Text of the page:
2 edition of river scenery at the head of the Vale of Neath found in the catalog.
river scenery at the head of the Vale of Neath
F. J. North
|Statement||by F.J. North.|
|Series||Studies in the origin of the scenery of Wales|
BRITON-FERRY, a seaport in the mid-parliamentary division of Glamorganshire, Wales, on the eastern bank of the estuary of the Neath river in Swansea Bay, with stations on the Great Western and the Rhondda & Swansea Bay railways, being m. by rail from London. Pop. of urban district () The road starts at junction 43 of the M4 (which is an on-line upgrade of the A48) and is a fast dual carriageway running all the way up the Vale of Neath. Heading north-east, there are a couple of minor junctions providing access to local businesses in the Neath Abbey area. It then crosses over the A via a recent grade-separated junction (GSJ) which enables traffic to drive straight into.
Lisez gratuitement sur la version ZIP, PDF de Lippincott's Magazine of Popular Literature and Science - October, Vol XX - No. Holyhead, pronounced Holly-head, is the largest town on Holy Island, just off the island of Anglesey in North Wales. Kidwelly Kidwelly has one of the best preserved castles in Wales standing on a steep ridge above the river. The Kidwelly Industrial Museum is the only place in Wales where you can see how tinplate was made by hand. Knighton.
At its southern end, the line connected to the Vale of Neath line of the Great Western Railway (GWR) at Joint Line Junction, just west of Quakers Yard High Level railway station. The line ran up the Vale of Merthyr, and at the northern end it connected to the Merthyr branch of the Vale of Neath . History & Haunting of: Neath, South Wales, UK. Ghosts of Neath By Robert King The history of Neath and the surrounding area dates back to Roman times, so it is little wonder that this small Welsh town is teaming with all manner of ghosts, from the long dead monks that still wander among the ruins of Neath Abbey to the voices of ghostly miners to be found deep in the mountains.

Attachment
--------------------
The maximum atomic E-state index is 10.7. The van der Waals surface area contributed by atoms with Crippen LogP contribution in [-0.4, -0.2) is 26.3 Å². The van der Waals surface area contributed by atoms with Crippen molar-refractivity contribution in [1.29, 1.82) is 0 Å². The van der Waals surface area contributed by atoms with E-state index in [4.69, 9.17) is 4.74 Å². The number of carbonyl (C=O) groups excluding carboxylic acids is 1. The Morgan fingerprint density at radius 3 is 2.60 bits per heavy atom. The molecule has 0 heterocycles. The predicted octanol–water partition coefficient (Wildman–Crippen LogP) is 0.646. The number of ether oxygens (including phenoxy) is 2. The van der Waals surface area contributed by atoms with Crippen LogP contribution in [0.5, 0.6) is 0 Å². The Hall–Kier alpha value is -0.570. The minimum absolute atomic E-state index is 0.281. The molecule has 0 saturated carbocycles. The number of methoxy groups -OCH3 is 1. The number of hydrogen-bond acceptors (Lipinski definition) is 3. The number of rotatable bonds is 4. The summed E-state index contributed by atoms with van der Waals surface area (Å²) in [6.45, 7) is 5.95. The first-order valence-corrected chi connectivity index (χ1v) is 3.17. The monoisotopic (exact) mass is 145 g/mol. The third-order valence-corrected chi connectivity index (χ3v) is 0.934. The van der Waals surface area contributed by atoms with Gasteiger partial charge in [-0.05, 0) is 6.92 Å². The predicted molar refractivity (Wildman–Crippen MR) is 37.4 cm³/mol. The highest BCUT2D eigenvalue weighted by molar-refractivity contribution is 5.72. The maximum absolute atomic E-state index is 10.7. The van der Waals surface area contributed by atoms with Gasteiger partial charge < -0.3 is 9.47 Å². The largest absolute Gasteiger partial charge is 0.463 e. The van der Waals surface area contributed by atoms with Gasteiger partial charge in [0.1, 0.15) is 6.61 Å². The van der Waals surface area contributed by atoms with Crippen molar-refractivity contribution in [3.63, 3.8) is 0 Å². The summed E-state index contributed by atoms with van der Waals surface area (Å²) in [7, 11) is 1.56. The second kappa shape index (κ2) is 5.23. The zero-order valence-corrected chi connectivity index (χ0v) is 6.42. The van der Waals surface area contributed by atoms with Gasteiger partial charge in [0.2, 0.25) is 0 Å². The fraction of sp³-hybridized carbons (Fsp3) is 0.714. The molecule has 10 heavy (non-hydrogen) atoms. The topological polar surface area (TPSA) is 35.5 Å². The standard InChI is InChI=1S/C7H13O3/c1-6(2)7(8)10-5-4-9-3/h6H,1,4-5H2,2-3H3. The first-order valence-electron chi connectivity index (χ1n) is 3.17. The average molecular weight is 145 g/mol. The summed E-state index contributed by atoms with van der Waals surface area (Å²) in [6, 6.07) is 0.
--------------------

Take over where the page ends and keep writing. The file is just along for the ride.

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Additional Physical Format: Online version: North, Frederick John. River scenery at the head of the Vale of Neath. Cardiff: National Museum of Wales, F. North, SB, pp, The National Museum Of Wales () (Third Edition - revised and enlarged) It is intended to introduce the upper part of 'The Vale Of Neath' to those who do not already know it, and to add to the enjoyment of those to whom it is familiar by explaining the origin of the gorges, waterfalls and underground rivers which make the area unique.
The Melincourt is a spectacular waterfall dropping over a shear cliff 80 feet high on a tributary river of the Neath known as Melincourt Brook. The waterfall is also famous for being painted by Turner in The reserve in total covers 12 acres of upland broad-leaved woodland which ascends steeply from the narrow gorge of the Melincourt Brook%(16).
The Neath Valley is steeped in history and beautiful scenery and walking. The diversity of the area can see you enjoying the seaside, the mountains and the City within a couple of hours.
Indoor and outdoor activities are too numerous to mention and 5/5(30). Wales, constituent unit of the United Kingdom that forms a westward extension of the island of Great Britain. Its capital and main commercial and financial center is Cardiff.
Famed for its rugged landscape, Wales retains aspects of Celtic culture that are markedly different from those of its English neighbors. The Vale of Neath The River Neath, which enters the Bristol Channel at Swansea, has carved itself into the exposed carbon layers at a depth of about 1, feet, and in doing so, cut off the coal seams that in the 18th and 19th century lead to the development of heavy industry here.
A canal connecting the tidal part of the river Neath with the mouth of the Tawb, made inwas in connected with the Vale of Neath canal by means of an aqueduct across the Neath river, when also a small dock, Port Tennant (so named after its owner) or Salthouse Dock, was made near the east pier, and this continued to be used till Welcome to Neath.
Neath (Castell-Nedd)Â is located on the River Neath in South Wales, in the county of Neath and Port Talbot, approximately miles west of London and 9 miles north-east of Swansea. The town has a population of aro Suitably refreshed, head upstream around a wide plateau of rock, over another wooden footbridge and upwards.